Nightbringer | The Arthurian Online Encyclopedia


Magical or mystical ships figure very largely in the Adventures of the Grail. The pattern is that an unmanned ship comes ashore, you find it and get in, and it takes you somewhere, usually to a physical and/or mystical adventure. It can be quite dangerous.

Chief of the holy ships is Solomon’s ship. The vessels need not, however, be holy or mystical. In Malory IV, Morgan le Fay apparently sends a similarly mysterious ship to entrap Arthur. In Malory X, Tristram (Tristan) and Palomides find “a rich vessel hilled over with red silk” in which lies the body of the murdered King Hermance, with a letter in his hand telling his story and asking for an avenger. Here there seems to be no magic, simply human device. Remember also the barge in which, at her own dying request, the body of Elaine of Astolat is placed to go to Camelot; her barge, however, is steered and rowed by a bargeman.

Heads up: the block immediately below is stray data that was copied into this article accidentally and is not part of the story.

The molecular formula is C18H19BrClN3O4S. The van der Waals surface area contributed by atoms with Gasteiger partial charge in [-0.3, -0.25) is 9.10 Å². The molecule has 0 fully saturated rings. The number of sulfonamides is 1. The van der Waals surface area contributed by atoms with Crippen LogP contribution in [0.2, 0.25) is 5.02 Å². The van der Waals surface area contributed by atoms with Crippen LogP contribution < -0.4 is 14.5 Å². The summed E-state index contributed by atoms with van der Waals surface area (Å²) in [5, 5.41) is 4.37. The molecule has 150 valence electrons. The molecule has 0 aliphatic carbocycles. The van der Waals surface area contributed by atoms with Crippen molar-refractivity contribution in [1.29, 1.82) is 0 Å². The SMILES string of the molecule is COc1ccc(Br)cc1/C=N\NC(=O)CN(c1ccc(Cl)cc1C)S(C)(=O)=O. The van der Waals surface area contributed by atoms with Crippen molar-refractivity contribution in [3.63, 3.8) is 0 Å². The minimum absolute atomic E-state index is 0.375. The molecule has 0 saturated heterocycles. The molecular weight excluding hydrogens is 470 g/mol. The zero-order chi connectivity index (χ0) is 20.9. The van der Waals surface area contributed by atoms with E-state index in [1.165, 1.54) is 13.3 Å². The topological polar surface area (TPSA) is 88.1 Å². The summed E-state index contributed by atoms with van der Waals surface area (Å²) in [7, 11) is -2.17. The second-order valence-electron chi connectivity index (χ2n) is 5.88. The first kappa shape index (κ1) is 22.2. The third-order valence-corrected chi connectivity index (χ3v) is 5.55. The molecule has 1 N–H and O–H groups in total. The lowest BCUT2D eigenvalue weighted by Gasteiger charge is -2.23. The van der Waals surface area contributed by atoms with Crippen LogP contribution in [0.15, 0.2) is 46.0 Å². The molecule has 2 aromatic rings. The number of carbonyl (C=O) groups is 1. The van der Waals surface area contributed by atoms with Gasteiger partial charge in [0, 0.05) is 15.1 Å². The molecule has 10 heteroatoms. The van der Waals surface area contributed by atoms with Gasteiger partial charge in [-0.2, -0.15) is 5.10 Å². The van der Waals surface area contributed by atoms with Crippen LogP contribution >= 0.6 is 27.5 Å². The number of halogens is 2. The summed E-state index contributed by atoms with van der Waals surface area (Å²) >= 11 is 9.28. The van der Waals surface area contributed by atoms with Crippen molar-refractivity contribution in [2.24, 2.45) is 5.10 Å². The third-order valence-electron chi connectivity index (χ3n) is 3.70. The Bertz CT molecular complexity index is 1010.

At the dying request of Percivale’s saintly sister AmideGalahad and his companions put her body into a barge covered with black silk and set it adrift on the sea, to meet them again in Sarras at the end of the Grail Adventures. Lancelot, finding and entering this ship,

felt the most sweetness that ever he felt, and he was fulfilled with all the thing [sic] that he thought on or desired.

The Lord fed him as the Israelites were fed with manna, and he stayed with the ship for many months, during which time he was joined for half a year by his son Galahad. Occasionally they left the vessel for a time to adventure on land. About a month after Galahad quit the ship for good, it brought Lancelot to Carbonek, leaving him there to his own Grail visions while it proceeded on to Sarras with Amide’s body, which had apparently remained fresh and sweet in the best tradition of saint’s bodies.

See also
Solomon’s Ship | The Legend of King Arthur
Ship of Joy | The Legend of King Arthur